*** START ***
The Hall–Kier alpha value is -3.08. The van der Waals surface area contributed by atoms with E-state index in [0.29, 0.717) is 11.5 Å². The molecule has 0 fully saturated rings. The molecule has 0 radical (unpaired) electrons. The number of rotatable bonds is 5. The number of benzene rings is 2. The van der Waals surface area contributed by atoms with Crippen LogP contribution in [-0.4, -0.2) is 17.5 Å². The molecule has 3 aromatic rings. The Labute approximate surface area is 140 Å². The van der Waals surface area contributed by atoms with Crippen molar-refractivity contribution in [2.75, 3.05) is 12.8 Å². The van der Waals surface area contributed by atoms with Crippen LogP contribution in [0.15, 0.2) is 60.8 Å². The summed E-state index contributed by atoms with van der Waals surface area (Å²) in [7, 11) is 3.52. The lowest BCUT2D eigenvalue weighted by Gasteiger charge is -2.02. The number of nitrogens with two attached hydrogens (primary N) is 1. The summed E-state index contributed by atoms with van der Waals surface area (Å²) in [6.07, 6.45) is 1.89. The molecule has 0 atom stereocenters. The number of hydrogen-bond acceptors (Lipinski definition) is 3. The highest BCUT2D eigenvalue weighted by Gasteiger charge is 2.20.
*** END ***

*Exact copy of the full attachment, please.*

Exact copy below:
The Hall–Kier alpha value is -3.08. The van der Waals surface area contributed by atoms with E-state index in [0.29, 0.717) is 11.5 Å². The molecule has 0 fully saturated rings. The molecule has 0 radical (unpaired) electrons. The number of rotatable bonds is 5. The number of benzene rings is 2. The van der Waals surface area contributed by atoms with Crippen LogP contribution in [-0.4, -0.2) is 17.5 Å². The molecule has 3 aromatic rings. The Labute approximate surface area is 140 Å². The van der Waals surface area contributed by atoms with Crippen molar-refractivity contribution in [2.75, 3.05) is 12.8 Å². The van der Waals surface area contributed by atoms with Crippen LogP contribution in [0.15, 0.2) is 60.8 Å². The summed E-state index contributed by atoms with van der Waals surface area (Å²) in [7, 11) is 3.52. The lowest BCUT2D eigenvalue weighted by Gasteiger charge is -2.02. The number of nitrogens with two attached hydrogens (primary N) is 1. The summed E-state index contributed by atoms with van der Waals surface area (Å²) in [6.07, 6.45) is 1.89. The molecule has 0 atom stereocenters. The number of hydrogen-bond acceptors (Lipinski definition) is 3. The highest BCUT2D eigenvalue weighted by Gasteiger charge is 2.20.